Mint-Orange

  • Plant Type: Perennial, zones 4 to 11
  • Sun: Full sun to part shade
  • Plant Size: 12 to 24 inches tall and wide
  • Culinary Use: Fresh or dried leaves for garnish, beverages, jellies, sauces, desserts

Orange mint goes by a variety of names, including lemon mint, bergamot mint, and eau de cologne mint. The flavor echoes candied orange peel, blending a sweet citrus taste with lavender tones. Leaves make a tasty mint sauce for lamb or fish and also enhance salads, fruit desserts, or vinegars. Orange mint releases its flavor with simple bruising. Toss bruised leaves into ice water for a refreshing summer drink or add to iced tea. Orange mint is also a favorite for scenting perfumes and soaps.

Mints are notoriously easy to grow, and orange mint is no exception. Plant in spring or fall, up until 2 to 3 weeks before first frost in cold climates. Orange mint tolerates light frost, but dies to the ground in winter in all but coastal climates. Fresh shoots appear in spring. Like most mints, orange mint grows rampantly, spreading by above- and underground stems. Contain the patch by planting in confined spaces or containers. Dig or pull wayward stems.

Plant Spacing: 12 to 18 inches. Plants Per Person: 1 to 2.

Secrets to Success »

Tuck plants into moist, fertile soil in part shade to full sun. Mints thrive in moist soil, but will grow in drier situations, although the patch may remain sparse. In early spring, fertilize plants with Bonnie Herb & Vegetable Plant Food. This organically based fertilizer is low in salt and won’t cause ugly brown leaf tips. Cut plants frequently to keep mint looking its best.

In coldest regions, mulch fall-planted mint after the ground freezes. If you grow mint in containers in areas with hard winters, place pots in an unheated garage or crawl space for winter. Or, pop plants out of pots and tuck into soil for overwintering. Repot in spring.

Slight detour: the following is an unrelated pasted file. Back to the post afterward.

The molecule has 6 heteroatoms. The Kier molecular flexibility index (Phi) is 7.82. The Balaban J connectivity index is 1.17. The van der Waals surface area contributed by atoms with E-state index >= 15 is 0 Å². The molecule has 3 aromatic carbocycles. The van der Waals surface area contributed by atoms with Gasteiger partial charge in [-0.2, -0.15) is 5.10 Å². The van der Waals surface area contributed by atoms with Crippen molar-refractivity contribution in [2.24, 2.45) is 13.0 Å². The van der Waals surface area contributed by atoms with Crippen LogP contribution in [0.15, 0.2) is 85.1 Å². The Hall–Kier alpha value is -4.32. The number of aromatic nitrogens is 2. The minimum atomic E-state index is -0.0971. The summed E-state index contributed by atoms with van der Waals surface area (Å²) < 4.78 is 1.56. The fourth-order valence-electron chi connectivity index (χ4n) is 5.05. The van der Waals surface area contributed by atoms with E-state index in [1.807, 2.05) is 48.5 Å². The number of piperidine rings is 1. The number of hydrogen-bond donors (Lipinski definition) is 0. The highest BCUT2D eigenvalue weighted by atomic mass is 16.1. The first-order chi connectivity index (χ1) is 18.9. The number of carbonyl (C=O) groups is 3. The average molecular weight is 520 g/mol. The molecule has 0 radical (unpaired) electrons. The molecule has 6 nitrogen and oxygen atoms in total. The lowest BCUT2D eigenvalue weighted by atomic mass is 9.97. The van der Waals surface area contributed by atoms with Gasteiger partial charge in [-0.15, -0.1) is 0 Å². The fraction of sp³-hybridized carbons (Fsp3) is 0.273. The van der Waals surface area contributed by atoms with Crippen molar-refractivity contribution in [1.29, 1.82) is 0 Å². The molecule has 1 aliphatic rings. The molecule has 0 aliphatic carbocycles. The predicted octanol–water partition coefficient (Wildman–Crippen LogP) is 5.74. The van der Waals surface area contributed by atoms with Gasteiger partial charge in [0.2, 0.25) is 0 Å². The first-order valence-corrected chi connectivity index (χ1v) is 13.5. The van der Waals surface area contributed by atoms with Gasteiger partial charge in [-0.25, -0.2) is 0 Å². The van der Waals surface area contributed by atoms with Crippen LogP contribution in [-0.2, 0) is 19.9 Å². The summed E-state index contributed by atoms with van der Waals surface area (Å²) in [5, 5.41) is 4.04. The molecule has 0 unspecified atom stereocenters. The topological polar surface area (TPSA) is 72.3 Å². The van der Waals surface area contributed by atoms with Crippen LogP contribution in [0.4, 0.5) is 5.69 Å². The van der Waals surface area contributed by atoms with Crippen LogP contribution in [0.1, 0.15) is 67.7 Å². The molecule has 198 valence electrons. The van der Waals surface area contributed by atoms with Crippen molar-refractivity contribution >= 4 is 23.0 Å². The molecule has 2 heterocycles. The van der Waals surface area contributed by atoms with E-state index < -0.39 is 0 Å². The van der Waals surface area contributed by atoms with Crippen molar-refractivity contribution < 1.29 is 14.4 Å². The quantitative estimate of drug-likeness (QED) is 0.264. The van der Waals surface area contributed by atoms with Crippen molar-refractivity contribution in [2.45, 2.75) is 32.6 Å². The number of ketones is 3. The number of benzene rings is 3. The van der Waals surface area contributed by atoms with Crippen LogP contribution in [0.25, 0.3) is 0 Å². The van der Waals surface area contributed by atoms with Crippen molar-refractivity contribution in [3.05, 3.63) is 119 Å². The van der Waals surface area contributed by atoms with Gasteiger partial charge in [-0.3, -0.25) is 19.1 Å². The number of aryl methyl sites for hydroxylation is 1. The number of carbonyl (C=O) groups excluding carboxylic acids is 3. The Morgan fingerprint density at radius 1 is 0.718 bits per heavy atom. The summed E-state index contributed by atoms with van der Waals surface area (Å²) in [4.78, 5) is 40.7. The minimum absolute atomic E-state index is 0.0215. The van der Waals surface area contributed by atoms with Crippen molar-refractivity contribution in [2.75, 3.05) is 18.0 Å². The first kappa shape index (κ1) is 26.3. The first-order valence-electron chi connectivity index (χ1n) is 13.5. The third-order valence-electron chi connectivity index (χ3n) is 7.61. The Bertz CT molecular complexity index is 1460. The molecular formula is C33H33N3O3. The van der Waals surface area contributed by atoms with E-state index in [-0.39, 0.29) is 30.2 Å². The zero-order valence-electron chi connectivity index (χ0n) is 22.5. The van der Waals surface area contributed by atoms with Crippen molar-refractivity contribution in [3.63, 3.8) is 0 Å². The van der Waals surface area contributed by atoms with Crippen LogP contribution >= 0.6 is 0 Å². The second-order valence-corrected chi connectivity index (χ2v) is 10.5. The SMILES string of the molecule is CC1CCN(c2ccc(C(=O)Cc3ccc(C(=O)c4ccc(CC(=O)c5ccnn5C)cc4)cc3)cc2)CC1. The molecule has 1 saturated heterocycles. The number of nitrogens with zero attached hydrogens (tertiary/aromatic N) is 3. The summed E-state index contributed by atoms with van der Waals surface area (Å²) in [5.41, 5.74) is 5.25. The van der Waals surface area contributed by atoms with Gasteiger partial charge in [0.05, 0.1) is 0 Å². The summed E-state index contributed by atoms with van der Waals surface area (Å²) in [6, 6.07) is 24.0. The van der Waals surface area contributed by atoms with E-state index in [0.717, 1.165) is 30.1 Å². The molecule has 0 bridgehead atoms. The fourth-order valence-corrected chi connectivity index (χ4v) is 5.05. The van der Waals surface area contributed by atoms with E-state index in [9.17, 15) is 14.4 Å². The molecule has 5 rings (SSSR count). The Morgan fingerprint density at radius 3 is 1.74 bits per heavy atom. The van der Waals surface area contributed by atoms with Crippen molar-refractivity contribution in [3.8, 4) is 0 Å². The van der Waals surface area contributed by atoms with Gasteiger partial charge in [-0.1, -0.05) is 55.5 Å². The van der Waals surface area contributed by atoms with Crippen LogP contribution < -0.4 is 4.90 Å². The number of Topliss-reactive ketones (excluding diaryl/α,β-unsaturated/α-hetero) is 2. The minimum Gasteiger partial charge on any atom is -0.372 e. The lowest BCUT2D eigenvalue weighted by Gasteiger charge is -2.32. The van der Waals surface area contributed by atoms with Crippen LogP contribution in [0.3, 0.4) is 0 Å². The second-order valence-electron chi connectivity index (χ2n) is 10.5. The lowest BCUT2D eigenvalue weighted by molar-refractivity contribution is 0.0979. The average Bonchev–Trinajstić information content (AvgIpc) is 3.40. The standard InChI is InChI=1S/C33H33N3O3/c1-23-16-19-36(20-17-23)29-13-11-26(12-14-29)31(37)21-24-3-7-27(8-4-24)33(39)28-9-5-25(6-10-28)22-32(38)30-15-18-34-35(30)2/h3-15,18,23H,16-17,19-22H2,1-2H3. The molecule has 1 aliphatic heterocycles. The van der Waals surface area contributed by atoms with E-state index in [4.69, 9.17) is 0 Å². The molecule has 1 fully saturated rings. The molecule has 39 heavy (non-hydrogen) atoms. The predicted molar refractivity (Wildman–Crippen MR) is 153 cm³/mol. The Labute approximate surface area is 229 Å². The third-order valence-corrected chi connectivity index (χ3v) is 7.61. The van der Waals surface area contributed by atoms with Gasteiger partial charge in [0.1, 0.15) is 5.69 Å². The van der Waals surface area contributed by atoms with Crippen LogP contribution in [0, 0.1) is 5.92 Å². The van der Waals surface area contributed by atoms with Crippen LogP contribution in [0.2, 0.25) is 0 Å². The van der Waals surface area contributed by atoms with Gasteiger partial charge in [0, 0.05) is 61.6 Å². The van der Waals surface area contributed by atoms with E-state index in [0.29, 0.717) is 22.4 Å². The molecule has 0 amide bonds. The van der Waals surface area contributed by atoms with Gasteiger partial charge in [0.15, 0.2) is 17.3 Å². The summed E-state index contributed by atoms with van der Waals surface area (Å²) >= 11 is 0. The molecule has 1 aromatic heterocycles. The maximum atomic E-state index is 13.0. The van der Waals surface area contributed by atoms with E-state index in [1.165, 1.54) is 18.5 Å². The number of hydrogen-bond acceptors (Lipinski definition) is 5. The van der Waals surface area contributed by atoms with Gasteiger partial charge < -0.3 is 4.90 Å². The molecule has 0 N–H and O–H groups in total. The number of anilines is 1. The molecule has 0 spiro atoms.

Harvest and Use »

Pick leaves frequently to ensure a steady supply of flavorful, tender new growth. The best time to harvest mint is midday, when essential oil concentrations are highest. Pick individual leaves or snip stems for a larger harvest.

Orange mint flowers in late summer. As flowers form, flavor becomes bitter. Remove flower buds frequently to preserve flavor. If plants do bloom and you want to make a large harvest, cut plants back by up to two-thirds, removing all flowering stems. Harvest from new shoots that appear.

Use fresh mint leaves whole as a garnish, or chop to flavor salads, sauces, desserts, or vegetable dishes. To preserve mint, dry whole leaves and store in sealed containers in a dark place. To release flavor, break leaves just before using. You can also freeze mint, whole or chopped, in ice cube trays. Whole leaves frozen in ice cubes make everyday beverages feel like party fare.

Try these garden companions »

  • Pineapple sage and lemon thyme for whipping up fruit-flavored desserts.
  • Parsley, rosemary, thyme, basil, and onion chives for a traditional herb garden.
  • Bee balm for making a soothing tea or flavored honey.
  • Cantaloupe, honeydew melons, and strawberries for fresh fruit salads.

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